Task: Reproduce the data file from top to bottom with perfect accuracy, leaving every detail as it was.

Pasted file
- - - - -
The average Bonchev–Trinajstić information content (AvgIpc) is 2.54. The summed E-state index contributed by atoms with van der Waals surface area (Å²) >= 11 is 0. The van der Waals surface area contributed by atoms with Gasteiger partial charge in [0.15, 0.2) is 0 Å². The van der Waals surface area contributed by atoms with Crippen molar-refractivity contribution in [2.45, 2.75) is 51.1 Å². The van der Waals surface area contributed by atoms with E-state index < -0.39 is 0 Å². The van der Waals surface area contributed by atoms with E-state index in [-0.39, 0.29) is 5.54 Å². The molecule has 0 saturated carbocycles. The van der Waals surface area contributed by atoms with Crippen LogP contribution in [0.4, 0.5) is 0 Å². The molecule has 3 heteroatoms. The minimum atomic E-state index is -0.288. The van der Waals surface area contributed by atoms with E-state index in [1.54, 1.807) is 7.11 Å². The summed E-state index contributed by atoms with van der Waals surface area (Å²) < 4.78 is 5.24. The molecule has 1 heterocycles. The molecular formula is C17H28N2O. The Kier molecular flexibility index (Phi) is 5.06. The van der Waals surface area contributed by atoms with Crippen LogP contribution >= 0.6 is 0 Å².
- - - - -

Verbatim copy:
The average Bonchev–Trinajstić information content (AvgIpc) is 2.54. The summed E-state index contributed by atoms with van der Waals surface area (Å²) >= 11 is 0. The van der Waals surface area contributed by atoms with Gasteiger partial charge in [0.15, 0.2) is 0 Å². The van der Waals surface area contributed by atoms with Crippen molar-refractivity contribution in [2.45, 2.75) is 51.1 Å². The van der Waals surface area contributed by atoms with E-state index < -0.39 is 0 Å². The van der Waals surface area contributed by atoms with E-state index in [-0.39, 0.29) is 5.54 Å². The molecule has 0 saturated carbocycles. The van der Waals surface area contributed by atoms with Crippen LogP contribution in [0.4, 0.5) is 0 Å². The molecule has 3 heteroatoms. The minimum atomic E-state index is -0.288. The van der Waals surface area contributed by atoms with E-state index in [1.54, 1.807) is 7.11 Å². The summed E-state index contributed by atoms with van der Waals surface area (Å²) < 4.78 is 5.24. The molecule has 1 heterocycles. The molecular formula is C17H28N2O. The Kier molecular flexibility index (Phi) is 5.06. The van der Waals surface area contributed by atoms with Crippen LogP contribution >= 0.6 is 0 Å².